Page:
WILMINGTON, N.C. — Spring allergies took their toll on Republican presidential candidate Newt Gingrich. In a scratchy, barely recognizable voice, he told a crowd here he expected to do well in North Carolina and set a “new tone” for the Arkansas, Texas and California primaries.
Gingrich said he slept 13 hours on Tuesday but still couldn’t shake his illness. Another thing annoying Gingrich, possibly even more than a stuffy nose, is the talk among pundits that he is dropping out of the race soon.
“Until [Romney] becomes the nominee, I’m staying in the race. And in order to be the nominee, he has to get 1,144 uncontested delegates. He has not done that yet,” Gingrich said.
In a news conference, a reporter said to Gingrich, “Clearly you have no intention of getting out of the race,” to which Gingrich interrupted, “I want to commend you for being the first reporter to state the obvious.”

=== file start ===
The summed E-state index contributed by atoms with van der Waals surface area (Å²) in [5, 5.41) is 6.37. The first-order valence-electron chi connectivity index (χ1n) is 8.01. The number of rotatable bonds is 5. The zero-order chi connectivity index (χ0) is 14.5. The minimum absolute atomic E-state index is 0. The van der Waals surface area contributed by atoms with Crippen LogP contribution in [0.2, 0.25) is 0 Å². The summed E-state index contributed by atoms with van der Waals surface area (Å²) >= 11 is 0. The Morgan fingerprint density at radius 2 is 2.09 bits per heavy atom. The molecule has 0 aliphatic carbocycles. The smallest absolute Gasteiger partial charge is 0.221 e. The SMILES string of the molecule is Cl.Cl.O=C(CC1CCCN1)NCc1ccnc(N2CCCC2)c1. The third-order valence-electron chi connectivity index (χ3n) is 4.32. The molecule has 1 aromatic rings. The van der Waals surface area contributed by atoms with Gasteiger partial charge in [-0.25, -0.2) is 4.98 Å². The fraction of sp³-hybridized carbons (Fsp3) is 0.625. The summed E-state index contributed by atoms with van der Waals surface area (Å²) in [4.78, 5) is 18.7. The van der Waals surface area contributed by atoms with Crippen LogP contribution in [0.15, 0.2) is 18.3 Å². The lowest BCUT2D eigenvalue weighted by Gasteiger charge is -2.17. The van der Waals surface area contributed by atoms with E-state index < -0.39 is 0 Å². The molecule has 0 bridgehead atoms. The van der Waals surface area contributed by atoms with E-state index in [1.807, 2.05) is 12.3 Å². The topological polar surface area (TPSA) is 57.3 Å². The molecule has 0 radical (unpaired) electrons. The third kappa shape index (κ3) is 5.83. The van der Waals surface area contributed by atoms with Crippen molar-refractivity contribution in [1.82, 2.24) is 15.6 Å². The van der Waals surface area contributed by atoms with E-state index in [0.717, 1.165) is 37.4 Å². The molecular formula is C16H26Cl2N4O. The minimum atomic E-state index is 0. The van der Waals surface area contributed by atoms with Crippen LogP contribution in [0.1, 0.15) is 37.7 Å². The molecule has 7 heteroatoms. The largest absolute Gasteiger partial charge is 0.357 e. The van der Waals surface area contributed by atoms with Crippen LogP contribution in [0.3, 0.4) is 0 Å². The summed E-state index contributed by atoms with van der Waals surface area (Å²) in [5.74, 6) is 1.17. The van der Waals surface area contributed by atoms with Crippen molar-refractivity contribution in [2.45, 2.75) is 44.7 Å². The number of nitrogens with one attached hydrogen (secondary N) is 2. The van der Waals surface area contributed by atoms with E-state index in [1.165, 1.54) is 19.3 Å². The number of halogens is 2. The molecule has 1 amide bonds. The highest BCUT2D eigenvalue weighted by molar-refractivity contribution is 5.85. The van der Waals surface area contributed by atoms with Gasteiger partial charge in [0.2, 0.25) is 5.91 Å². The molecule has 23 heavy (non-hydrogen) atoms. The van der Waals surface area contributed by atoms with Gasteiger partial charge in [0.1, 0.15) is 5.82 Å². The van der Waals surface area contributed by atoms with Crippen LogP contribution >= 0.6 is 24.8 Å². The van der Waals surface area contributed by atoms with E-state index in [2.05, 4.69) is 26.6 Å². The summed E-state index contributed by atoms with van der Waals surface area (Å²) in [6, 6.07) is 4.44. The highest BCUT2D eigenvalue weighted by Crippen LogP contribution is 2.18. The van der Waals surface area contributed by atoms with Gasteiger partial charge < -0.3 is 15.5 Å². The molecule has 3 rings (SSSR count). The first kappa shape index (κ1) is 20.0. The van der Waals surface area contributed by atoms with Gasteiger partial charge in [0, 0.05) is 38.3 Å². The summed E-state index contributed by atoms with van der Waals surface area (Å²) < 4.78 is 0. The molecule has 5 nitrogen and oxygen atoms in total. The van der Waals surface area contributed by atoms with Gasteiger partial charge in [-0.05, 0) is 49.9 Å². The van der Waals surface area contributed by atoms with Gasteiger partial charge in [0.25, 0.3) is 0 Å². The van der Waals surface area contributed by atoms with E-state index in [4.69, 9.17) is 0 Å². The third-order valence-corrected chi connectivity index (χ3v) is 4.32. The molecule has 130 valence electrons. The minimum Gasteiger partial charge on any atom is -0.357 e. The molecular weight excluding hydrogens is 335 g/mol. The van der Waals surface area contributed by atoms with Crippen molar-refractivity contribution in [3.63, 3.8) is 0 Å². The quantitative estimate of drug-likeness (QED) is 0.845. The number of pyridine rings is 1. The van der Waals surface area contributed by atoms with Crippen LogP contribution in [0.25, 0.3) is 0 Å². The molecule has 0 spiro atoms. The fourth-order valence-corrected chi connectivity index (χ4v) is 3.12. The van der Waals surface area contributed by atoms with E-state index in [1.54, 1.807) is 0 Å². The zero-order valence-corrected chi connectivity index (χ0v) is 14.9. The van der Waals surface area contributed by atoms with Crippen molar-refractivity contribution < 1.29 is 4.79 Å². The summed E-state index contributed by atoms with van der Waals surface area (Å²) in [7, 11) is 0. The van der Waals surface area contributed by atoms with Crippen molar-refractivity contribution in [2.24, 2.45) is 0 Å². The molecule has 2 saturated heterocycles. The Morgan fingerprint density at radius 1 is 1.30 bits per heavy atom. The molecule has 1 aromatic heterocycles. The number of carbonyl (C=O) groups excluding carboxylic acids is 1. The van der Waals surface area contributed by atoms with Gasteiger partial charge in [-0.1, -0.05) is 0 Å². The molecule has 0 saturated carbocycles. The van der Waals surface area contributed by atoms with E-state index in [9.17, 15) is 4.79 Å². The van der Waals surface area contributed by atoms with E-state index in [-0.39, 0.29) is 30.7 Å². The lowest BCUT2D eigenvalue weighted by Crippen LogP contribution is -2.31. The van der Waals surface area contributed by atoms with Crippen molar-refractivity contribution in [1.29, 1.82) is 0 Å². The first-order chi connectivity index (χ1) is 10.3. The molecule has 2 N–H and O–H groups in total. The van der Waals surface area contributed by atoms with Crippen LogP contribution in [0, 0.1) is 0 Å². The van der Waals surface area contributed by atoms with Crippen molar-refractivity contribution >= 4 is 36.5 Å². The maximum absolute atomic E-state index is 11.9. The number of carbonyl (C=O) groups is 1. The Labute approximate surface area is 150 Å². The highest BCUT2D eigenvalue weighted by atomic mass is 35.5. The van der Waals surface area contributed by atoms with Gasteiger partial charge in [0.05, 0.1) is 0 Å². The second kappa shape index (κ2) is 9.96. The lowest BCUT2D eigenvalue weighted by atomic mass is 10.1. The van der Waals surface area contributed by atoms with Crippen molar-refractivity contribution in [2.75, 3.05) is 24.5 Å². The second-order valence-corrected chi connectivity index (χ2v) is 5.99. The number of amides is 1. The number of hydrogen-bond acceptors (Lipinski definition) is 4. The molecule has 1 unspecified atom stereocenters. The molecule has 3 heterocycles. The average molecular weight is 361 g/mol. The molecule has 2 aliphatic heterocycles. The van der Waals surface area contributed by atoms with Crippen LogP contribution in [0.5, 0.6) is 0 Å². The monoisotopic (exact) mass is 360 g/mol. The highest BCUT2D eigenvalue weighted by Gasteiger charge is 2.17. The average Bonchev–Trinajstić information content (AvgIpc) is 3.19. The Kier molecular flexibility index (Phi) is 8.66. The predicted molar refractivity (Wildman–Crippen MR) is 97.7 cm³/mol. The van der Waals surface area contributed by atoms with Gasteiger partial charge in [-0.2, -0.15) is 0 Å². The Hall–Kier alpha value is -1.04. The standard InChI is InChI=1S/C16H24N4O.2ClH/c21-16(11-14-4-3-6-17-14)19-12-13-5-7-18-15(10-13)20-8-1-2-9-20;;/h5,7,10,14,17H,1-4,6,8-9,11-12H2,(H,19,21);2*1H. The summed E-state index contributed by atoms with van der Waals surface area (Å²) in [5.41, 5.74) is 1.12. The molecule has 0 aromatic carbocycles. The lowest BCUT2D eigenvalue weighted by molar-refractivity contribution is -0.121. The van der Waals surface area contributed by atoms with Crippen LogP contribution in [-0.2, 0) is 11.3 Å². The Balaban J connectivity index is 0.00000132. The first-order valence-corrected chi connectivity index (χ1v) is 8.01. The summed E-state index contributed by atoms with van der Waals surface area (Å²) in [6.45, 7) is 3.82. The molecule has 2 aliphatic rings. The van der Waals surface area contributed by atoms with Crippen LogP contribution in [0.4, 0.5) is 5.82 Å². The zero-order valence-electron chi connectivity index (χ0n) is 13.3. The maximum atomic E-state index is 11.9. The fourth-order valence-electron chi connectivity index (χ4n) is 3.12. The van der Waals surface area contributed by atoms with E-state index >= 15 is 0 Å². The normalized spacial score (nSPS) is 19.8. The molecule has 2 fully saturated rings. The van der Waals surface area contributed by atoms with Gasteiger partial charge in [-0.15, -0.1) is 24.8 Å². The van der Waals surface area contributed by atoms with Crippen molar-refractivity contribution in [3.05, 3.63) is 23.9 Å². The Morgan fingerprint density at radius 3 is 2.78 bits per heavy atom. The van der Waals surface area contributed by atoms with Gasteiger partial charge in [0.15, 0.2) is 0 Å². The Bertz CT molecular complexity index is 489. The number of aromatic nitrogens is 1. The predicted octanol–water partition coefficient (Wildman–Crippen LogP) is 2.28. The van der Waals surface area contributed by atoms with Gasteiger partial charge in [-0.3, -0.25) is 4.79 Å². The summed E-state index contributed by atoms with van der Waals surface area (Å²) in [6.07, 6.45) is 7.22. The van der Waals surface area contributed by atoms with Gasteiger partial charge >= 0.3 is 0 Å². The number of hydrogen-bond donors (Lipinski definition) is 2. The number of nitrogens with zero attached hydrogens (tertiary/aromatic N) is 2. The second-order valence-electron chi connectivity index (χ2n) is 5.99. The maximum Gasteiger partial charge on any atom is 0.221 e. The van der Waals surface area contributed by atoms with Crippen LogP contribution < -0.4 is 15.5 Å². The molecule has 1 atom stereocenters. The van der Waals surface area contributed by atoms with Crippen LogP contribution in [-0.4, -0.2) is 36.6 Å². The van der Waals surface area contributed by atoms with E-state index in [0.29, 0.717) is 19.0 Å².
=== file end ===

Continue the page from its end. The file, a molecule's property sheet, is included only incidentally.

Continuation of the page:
Gingrich said he, Romney and Santorum said they would support the eventual nominee. He didn’t believe the words of their past would come back to haunt them in the general election.
“It doesn’t matter because they just make stuff up anyway,” Gingrich said.
Gingrich told ABC News he is still in the race to win the nomination, not just to take away delegates from Romney.
“I’m trying to get to an open convention to see what would happen,” he said. “I mean, I’m not going to beat Romney head to head, but it’s conceivable that between Ron Paul, Rick Santorum and me, we’ll have enough delegates to have an open convention, and if we have an open convention, the truth is, nobody knows what would happen.”
Gingrich has only won the majority of votes in South Carolina and his home state of Georgia, and gathered a total 135 delegates, compared to Santorum’s overall count of 278 and Romney’s 655.